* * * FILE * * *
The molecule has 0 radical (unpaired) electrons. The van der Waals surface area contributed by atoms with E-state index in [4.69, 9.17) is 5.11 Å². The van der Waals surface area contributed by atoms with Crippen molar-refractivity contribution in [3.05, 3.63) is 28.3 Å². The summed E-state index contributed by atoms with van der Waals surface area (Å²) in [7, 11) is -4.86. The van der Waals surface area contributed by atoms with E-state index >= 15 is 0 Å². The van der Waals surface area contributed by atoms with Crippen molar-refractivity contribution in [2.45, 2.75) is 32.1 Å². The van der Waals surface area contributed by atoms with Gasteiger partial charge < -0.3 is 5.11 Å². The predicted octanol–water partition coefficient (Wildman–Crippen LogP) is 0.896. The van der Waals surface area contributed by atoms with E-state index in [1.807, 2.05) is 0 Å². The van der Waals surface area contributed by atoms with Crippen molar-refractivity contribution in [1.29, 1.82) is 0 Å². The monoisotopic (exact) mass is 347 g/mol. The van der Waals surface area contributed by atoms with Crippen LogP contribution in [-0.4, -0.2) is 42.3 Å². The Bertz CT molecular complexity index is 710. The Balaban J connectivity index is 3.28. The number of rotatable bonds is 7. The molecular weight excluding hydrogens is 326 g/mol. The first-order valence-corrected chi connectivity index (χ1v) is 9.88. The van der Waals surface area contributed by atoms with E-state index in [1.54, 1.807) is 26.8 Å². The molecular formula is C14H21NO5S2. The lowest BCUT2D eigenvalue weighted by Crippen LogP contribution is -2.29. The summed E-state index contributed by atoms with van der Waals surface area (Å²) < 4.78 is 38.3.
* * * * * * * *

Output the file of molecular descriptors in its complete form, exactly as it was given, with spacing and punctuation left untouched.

The molecule has 0 radical (unpaired) electrons. The van der Waals surface area contributed by atoms with E-state index in [4.69, 9.17) is 5.11 Å². The van der Waals surface area contributed by atoms with Crippen molar-refractivity contribution in [3.05, 3.63) is 28.3 Å². The summed E-state index contributed by atoms with van der Waals surface area (Å²) in [7, 11) is -4.86. The van der Waals surface area contributed by atoms with E-state index >= 15 is 0 Å². The van der Waals surface area contributed by atoms with Crippen molar-refractivity contribution in [2.45, 2.75) is 32.1 Å². The van der Waals surface area contributed by atoms with Gasteiger partial charge < -0.3 is 5.11 Å². The predicted octanol–water partition coefficient (Wildman–Crippen LogP) is 0.896. The van der Waals surface area contributed by atoms with E-state index in [1.807, 2.05) is 0 Å². The van der Waals surface area contributed by atoms with Crippen molar-refractivity contribution in [1.29, 1.82) is 0 Å². The monoisotopic (exact) mass is 347 g/mol. The van der Waals surface area contributed by atoms with Crippen LogP contribution in [-0.4, -0.2) is 42.3 Å². The Bertz CT molecular complexity index is 710. The Balaban J connectivity index is 3.28. The number of rotatable bonds is 7. The molecular weight excluding hydrogens is 326 g/mol. The first-order valence-corrected chi connectivity index (χ1v) is 9.88. The van der Waals surface area contributed by atoms with E-state index in [1.54, 1.807) is 26.8 Å². The molecular formula is C14H21NO5S2. The lowest BCUT2D eigenvalue weighted by Crippen LogP contribution is -2.29. The summed E-state index contributed by atoms with van der Waals surface area (Å²) < 4.78 is 38.3.